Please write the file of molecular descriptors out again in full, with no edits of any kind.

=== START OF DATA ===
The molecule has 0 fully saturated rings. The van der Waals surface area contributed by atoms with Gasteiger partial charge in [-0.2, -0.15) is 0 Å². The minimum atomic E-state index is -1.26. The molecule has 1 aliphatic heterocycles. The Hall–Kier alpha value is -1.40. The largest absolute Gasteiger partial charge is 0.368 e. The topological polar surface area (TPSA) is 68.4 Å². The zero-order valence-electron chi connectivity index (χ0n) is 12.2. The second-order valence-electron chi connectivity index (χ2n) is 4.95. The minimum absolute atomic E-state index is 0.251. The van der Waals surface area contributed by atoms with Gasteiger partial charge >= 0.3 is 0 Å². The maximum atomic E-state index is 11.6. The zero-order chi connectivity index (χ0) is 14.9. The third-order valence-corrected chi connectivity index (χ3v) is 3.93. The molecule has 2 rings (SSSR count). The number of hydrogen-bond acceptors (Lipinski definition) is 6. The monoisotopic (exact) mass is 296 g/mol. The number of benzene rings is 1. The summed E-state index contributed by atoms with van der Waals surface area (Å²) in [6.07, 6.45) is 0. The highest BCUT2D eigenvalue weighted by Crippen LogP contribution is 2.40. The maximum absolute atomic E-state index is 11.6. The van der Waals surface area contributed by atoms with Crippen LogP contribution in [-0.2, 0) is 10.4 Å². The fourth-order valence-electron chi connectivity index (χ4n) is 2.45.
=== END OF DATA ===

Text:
The molecule has 0 fully saturated rings. The van der Waals surface area contributed by atoms with Gasteiger partial charge in [-0.2, -0.15) is 0 Å². The minimum atomic E-state index is -1.26. The molecule has 1 aliphatic heterocycles. The Hall–Kier alpha value is -1.40. The largest absolute Gasteiger partial charge is 0.368 e. The topological polar surface area (TPSA) is 68.4 Å². The zero-order valence-electron chi connectivity index (χ0n) is 12.2. The second-order valence-electron chi connectivity index (χ2n) is 4.95. The minimum absolute atomic E-state index is 0.251. The van der Waals surface area contributed by atoms with Gasteiger partial charge >= 0.3 is 0 Å². The maximum atomic E-state index is 11.6. The zero-order chi connectivity index (χ0) is 14.9. The third-order valence-corrected chi connectivity index (χ3v) is 3.93. The molecule has 2 rings (SSSR count). The number of hydrogen-bond acceptors (Lipinski definition) is 6. The monoisotopic (exact) mass is 296 g/mol. The number of benzene rings is 1. The summed E-state index contributed by atoms with van der Waals surface area (Å²) in [6.07, 6.45) is 0. The highest BCUT2D eigenvalue weighted by Crippen LogP contribution is 2.40. The maximum absolute atomic E-state index is 11.6. The van der Waals surface area contributed by atoms with Crippen LogP contribution in [-0.2, 0) is 10.4 Å². The fourth-order valence-electron chi connectivity index (χ4n) is 2.45.